What I liked best about the book was the Upstairs Downstairs picture of life on the plantation. I knew the slaves in the big house had it better than the slaves in the fields, but I'd never thought about the middle tier, in the kitchen house. And what was also interesting was the hardships endured by slaves who had fair owners. They had family and friends on other plantations, they were treated horribly by other whites in the community, and they were still property, even if their owners were good people.

Steve Lindahl – author of White Horse Regressions and Motherless Soul ( )
  SteveLindahl | May 8, 2014 |
Very good story. Set in the late 1700's, mostly on a plantation in Virginia, the book uses two voices to tell the story. Belle is the mostly grown child of the Captain and one of his slaves, who is now banished to the slave quarters since his marriage to Miss Martha. Lavinia was a traveler on one of his ships, lost both parents on the voyage from Ireland, and is now a white child, indentured servant, living amongst the slaves. Both Belle and Lavinia have prime jobs, they work in the kitchen house or the big house, instead of the fields. The story follows 20 years, told in the alternating voices, following Lavinia's bonding with the slaves, then being wrenched away from them to follow a white girl's life, eventually becoming the mistress of the plantation she grew up on. ( )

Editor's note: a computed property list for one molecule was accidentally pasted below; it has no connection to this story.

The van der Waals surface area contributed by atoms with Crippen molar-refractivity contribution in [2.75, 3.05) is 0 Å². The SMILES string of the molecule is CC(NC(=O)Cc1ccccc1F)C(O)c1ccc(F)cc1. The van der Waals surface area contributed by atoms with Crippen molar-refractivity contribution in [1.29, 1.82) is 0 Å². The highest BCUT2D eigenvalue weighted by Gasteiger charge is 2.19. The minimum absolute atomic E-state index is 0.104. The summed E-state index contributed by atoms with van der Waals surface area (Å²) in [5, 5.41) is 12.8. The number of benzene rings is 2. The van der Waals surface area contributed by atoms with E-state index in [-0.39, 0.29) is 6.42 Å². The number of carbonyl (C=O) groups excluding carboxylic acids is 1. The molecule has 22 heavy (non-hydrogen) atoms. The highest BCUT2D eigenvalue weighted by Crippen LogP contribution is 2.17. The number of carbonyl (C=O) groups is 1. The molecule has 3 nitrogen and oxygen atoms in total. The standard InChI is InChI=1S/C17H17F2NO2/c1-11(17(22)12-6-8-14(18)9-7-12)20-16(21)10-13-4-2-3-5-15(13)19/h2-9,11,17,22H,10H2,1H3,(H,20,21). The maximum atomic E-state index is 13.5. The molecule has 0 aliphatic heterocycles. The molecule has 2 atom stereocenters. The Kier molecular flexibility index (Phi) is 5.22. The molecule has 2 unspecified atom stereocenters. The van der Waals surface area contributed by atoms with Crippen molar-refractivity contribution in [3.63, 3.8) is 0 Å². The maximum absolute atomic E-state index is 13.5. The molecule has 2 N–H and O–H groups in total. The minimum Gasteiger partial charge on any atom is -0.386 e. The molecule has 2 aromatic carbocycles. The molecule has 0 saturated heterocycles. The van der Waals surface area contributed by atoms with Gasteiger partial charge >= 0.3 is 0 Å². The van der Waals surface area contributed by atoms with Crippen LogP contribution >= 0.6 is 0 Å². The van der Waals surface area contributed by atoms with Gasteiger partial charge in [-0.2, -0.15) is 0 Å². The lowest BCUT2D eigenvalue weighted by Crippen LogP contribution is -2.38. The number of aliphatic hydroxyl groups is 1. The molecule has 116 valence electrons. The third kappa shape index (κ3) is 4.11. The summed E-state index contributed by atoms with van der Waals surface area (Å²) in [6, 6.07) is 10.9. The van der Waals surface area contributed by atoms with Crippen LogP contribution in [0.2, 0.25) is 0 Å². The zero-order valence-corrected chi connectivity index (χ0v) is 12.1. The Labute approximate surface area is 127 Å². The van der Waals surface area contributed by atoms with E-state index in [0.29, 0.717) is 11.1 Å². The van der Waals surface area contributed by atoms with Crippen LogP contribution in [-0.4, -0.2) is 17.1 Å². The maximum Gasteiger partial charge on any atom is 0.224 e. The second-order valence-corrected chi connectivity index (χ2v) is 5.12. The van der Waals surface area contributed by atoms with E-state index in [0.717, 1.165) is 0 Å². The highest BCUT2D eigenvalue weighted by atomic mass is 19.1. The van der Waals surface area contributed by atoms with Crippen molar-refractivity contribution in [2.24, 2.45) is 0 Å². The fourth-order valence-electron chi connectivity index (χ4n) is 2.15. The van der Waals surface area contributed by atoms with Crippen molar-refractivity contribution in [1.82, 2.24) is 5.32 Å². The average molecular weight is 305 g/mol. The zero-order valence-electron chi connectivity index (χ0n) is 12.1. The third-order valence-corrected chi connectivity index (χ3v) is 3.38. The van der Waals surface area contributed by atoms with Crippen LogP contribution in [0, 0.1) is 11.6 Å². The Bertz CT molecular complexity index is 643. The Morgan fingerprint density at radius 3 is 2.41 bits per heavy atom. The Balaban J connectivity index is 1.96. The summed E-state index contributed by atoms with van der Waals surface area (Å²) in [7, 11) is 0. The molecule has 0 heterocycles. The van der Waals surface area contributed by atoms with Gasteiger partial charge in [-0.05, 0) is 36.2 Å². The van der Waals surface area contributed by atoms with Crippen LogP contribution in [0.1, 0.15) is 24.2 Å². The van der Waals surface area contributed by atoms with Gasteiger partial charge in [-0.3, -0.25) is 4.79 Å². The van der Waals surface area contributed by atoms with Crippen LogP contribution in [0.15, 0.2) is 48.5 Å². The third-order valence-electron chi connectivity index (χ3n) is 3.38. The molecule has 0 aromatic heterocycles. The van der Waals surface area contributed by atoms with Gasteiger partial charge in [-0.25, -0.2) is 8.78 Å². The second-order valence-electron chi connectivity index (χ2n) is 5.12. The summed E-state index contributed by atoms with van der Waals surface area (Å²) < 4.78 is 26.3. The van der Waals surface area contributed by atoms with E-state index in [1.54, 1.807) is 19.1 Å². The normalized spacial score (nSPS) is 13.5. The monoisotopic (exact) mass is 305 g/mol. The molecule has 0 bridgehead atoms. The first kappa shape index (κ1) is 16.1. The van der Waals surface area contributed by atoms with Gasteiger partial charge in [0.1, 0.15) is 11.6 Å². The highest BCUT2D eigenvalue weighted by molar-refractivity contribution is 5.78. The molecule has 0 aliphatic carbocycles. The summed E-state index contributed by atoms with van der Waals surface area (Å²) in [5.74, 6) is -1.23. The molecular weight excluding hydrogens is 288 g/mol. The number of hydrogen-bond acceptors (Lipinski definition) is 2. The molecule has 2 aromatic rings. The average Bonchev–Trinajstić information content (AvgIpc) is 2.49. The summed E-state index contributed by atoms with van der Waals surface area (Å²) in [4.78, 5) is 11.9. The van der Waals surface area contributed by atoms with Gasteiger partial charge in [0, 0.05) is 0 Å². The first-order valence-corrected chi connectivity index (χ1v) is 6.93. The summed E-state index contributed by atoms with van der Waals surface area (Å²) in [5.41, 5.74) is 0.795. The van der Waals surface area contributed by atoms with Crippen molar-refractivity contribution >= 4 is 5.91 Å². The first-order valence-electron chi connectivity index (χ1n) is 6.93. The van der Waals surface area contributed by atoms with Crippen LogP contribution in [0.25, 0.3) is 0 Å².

nancynova | Apr 26, 2014 |
Couldn't put this down! ( )
  CharlaOppenlander | Apr 4, 2014 |
Showing 1-5 of 112 (next | show all)
Though there are several compelling insights in The Kitchen House, it’s nevertheless a formulaic story. There are graphic shocks, but no surprises.